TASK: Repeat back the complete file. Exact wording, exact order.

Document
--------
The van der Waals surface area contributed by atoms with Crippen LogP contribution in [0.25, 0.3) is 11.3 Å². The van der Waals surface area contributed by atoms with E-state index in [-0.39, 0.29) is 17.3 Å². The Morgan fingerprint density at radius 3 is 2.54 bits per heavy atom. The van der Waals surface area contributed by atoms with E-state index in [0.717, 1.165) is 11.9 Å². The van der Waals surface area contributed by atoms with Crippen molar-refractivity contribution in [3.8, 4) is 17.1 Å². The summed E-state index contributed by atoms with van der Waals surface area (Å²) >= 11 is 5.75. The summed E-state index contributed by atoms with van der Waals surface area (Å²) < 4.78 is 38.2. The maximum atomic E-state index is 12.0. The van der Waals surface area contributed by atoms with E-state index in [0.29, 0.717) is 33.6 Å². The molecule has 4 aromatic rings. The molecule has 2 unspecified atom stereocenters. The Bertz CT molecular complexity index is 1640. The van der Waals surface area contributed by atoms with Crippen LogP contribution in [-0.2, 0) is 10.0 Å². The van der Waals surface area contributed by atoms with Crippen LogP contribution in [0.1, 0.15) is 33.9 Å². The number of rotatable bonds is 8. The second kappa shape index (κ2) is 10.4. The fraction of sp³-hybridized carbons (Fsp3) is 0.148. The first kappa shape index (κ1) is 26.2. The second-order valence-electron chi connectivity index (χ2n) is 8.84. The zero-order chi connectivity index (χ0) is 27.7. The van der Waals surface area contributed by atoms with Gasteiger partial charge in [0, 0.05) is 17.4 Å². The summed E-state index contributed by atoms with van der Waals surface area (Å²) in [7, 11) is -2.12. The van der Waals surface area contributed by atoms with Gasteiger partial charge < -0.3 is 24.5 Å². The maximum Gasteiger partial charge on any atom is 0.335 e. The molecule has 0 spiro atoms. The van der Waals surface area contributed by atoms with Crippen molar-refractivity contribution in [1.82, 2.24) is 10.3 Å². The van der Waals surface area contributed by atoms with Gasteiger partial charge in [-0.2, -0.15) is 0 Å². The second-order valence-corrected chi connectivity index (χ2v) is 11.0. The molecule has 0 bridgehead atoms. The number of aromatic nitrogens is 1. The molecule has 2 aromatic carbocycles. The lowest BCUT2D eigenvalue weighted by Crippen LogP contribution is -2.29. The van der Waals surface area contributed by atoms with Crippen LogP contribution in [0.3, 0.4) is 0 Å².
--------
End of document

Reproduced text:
The van der Waals surface area contributed by atoms with Crippen LogP contribution in [0.25, 0.3) is 11.3 Å². The van der Waals surface area contributed by atoms with E-state index in [-0.39, 0.29) is 17.3 Å². The Morgan fingerprint density at radius 3 is 2.54 bits per heavy atom. The van der Waals surface area contributed by atoms with E-state index in [0.717, 1.165) is 11.9 Å². The van der Waals surface area contributed by atoms with Crippen molar-refractivity contribution in [3.8, 4) is 17.1 Å². The summed E-state index contributed by atoms with van der Waals surface area (Å²) >= 11 is 5.75. The summed E-state index contributed by atoms with van der Waals surface area (Å²) < 4.78 is 38.2. The maximum atomic E-state index is 12.0. The van der Waals surface area contributed by atoms with E-state index in [0.29, 0.717) is 33.6 Å². The molecule has 4 aromatic rings. The molecule has 2 unspecified atom stereocenters. The Bertz CT molecular complexity index is 1640. The van der Waals surface area contributed by atoms with Crippen LogP contribution in [-0.2, 0) is 10.0 Å². The van der Waals surface area contributed by atoms with Crippen LogP contribution in [0.1, 0.15) is 33.9 Å². The number of rotatable bonds is 8. The second kappa shape index (κ2) is 10.4. The fraction of sp³-hybridized carbons (Fsp3) is 0.148. The first kappa shape index (κ1) is 26.2. The second-order valence-electron chi connectivity index (χ2n) is 8.84. The zero-order chi connectivity index (χ0) is 27.7. The van der Waals surface area contributed by atoms with Gasteiger partial charge in [0, 0.05) is 17.4 Å². The summed E-state index contributed by atoms with van der Waals surface area (Å²) in [7, 11) is -2.12. The van der Waals surface area contributed by atoms with Gasteiger partial charge < -0.3 is 24.5 Å². The maximum Gasteiger partial charge on any atom is 0.335 e. The molecule has 0 spiro atoms. The van der Waals surface area contributed by atoms with Crippen molar-refractivity contribution in [1.82, 2.24) is 10.3 Å². The van der Waals surface area contributed by atoms with Gasteiger partial charge in [-0.2, -0.15) is 0 Å². The second-order valence-corrected chi connectivity index (χ2v) is 11.0. The molecule has 0 bridgehead atoms. The number of aromatic nitrogens is 1. The molecule has 2 aromatic carbocycles. The lowest BCUT2D eigenvalue weighted by Crippen LogP contribution is -2.29. The van der Waals surface area contributed by atoms with Crippen LogP contribution in [0.3, 0.4) is 0 Å².